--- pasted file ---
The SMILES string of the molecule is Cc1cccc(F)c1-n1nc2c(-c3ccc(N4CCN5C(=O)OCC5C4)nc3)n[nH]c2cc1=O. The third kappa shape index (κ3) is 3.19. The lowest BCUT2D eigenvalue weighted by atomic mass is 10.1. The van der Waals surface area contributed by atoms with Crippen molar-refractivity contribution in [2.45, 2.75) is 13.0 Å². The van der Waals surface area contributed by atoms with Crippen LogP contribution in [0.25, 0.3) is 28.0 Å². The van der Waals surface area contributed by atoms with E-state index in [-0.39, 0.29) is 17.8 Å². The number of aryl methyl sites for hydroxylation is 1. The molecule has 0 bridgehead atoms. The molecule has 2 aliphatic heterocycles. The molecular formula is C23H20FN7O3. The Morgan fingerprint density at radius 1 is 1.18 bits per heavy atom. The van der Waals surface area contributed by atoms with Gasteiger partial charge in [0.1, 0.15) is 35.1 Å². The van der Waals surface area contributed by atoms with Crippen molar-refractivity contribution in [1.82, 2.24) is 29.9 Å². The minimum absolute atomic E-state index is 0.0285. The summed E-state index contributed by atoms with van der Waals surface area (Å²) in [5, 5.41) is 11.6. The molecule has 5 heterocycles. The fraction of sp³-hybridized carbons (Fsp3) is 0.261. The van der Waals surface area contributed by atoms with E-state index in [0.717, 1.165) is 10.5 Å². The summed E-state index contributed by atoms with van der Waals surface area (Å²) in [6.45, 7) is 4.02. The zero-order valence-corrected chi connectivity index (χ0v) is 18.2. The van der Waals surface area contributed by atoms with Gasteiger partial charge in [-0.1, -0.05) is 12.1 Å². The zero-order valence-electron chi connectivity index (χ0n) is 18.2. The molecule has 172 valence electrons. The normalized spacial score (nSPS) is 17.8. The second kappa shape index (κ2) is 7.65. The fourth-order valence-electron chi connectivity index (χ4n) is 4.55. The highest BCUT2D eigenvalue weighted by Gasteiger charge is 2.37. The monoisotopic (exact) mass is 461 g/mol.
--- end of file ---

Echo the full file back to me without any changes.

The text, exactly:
The SMILES string of the molecule is Cc1cccc(F)c1-n1nc2c(-c3ccc(N4CCN5C(=O)OCC5C4)nc3)n[nH]c2cc1=O. The third kappa shape index (κ3) is 3.19. The lowest BCUT2D eigenvalue weighted by atomic mass is 10.1. The van der Waals surface area contributed by atoms with Crippen molar-refractivity contribution in [2.45, 2.75) is 13.0 Å². The van der Waals surface area contributed by atoms with Crippen LogP contribution in [0.25, 0.3) is 28.0 Å². The van der Waals surface area contributed by atoms with E-state index in [-0.39, 0.29) is 17.8 Å². The number of aryl methyl sites for hydroxylation is 1. The molecule has 0 bridgehead atoms. The molecule has 2 aliphatic heterocycles. The molecular formula is C23H20FN7O3. The Morgan fingerprint density at radius 1 is 1.18 bits per heavy atom. The van der Waals surface area contributed by atoms with Gasteiger partial charge in [0.1, 0.15) is 35.1 Å². The van der Waals surface area contributed by atoms with Crippen molar-refractivity contribution in [1.82, 2.24) is 29.9 Å². The minimum absolute atomic E-state index is 0.0285. The summed E-state index contributed by atoms with van der Waals surface area (Å²) in [5, 5.41) is 11.6. The molecule has 5 heterocycles. The fraction of sp³-hybridized carbons (Fsp3) is 0.261. The van der Waals surface area contributed by atoms with E-state index in [0.717, 1.165) is 10.5 Å². The summed E-state index contributed by atoms with van der Waals surface area (Å²) in [6.45, 7) is 4.02. The zero-order valence-corrected chi connectivity index (χ0v) is 18.2. The van der Waals surface area contributed by atoms with Gasteiger partial charge in [-0.1, -0.05) is 12.1 Å². The zero-order valence-electron chi connectivity index (χ0n) is 18.2. The molecule has 172 valence electrons. The normalized spacial score (nSPS) is 17.8. The second kappa shape index (κ2) is 7.65. The fourth-order valence-electron chi connectivity index (χ4n) is 4.55. The highest BCUT2D eigenvalue weighted by Gasteiger charge is 2.37. The monoisotopic (exact) mass is 461 g/mol.